What we found is that compared with the general population, or people without liver cirrhosis, patients with compensated liver cirrhosis have a five-fold increased risk of death, whereas patients with decompensated cirrhosis, there is a ten-fold increased risk of death. The patients with compensated liver cirrhosis, have a median survival of about 9 to 12 years, and those who have shown signs of decompensated liver cirrhosis, have a median survival of about 2 years.
It not only depends on the clinical stage of the disease but also the presence of comorbidities. Patients with diabetes, heart disease, and stroke show a worse prognosis.
So, doctor to what extent does lifestyle modification impact prognosis?
Dr. Chen: Lifestyle modification like a healthy low salt diet, reduced alcohol consumption would definitely help. With a healthy low salt diet, you can reduce the risk and actually help to manage ascites efficiently. Actually, with the onset of ascites, the prognosis of liver cirrhosis decreases. When we talk about alcohol use, we should remember that alcohol is a toxin in unhealthy quantities. In lifestyle modification, if a person can reduce the ingestion of alcohol, then it will definitely help to improve the prognosis of patients with liver cirrhosis.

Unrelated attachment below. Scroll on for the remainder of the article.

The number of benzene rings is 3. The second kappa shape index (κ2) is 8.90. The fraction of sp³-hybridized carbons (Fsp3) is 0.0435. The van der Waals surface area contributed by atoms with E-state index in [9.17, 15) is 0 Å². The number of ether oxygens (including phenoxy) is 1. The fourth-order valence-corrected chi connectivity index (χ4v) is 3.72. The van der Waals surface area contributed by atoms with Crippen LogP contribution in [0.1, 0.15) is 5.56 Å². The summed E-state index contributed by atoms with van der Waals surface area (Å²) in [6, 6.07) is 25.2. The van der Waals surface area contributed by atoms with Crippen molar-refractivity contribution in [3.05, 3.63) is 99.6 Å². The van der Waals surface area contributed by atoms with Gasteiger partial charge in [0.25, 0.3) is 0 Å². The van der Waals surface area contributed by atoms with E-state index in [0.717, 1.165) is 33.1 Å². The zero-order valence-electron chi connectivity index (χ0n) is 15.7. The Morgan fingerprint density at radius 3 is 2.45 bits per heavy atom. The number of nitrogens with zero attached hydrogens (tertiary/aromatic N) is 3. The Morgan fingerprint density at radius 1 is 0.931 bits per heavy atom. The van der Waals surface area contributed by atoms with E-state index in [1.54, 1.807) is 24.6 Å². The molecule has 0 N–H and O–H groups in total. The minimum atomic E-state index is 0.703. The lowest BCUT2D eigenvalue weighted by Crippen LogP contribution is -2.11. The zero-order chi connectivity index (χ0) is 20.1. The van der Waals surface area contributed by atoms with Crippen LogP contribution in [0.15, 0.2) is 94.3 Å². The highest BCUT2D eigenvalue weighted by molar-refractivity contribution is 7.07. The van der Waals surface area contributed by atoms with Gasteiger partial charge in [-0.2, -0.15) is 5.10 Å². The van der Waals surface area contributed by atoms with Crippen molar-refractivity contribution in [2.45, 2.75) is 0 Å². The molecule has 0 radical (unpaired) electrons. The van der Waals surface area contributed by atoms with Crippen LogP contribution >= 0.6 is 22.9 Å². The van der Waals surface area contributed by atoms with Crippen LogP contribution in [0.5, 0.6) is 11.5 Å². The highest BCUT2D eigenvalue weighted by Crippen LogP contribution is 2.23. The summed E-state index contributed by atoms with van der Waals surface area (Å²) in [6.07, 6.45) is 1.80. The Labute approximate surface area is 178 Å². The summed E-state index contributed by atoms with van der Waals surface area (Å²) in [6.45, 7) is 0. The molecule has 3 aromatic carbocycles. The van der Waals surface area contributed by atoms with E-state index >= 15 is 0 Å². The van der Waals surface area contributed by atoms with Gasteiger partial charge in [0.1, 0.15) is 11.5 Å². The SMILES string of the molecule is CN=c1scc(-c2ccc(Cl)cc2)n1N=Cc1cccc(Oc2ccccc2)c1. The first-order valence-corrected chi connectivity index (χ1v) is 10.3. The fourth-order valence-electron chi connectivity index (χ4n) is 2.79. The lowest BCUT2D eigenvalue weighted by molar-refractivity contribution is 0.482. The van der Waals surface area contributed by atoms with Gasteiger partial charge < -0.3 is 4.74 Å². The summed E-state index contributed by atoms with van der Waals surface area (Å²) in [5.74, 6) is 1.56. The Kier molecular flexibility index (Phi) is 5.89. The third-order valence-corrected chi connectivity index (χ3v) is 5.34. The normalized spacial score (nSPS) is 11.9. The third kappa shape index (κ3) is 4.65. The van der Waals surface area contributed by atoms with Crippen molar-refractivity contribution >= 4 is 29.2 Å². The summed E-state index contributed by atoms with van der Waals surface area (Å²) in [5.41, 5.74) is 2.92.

Are there any latest developments regarding diagnosis, treatment, and management of liver cirrhosis?
Dr. Chen: Talking about diagnosis, there are non-invasive methods available to detect the early stages of liver fibrosis, which is a stage before liver cirrhosis. These non-invasive methods include technologies such as liver elastography, or liver transient elastography. We have also developed calculators to use the biochemical test results for detecting liver fibrosis. Thus, with these tools, we can attempt to prevent the liver from reaching the irreversible or cirrhosis stage.
And then as for treatment, there are now effective cures for hepatitis C. So, hepatitis C is now curable, and the patient has to take these oral medications for only around eight to twelve weeks. This will definitely help to reduce the burden of liver cirrhosis that is caused by Hepatitis C.
For hepatitis B, there is no cure yet, but there are medications with high efficacy that help in suppressing the virus and now there are new medications available that have fewer side effects compared to medications used years ago. So, those are the latest developments in terms of diagnosis and treatment.
Thank you so much for taking part in our small discussion and providing your insights on this important disease. We are sure that our readers would find this interview helpful in understanding the disease better.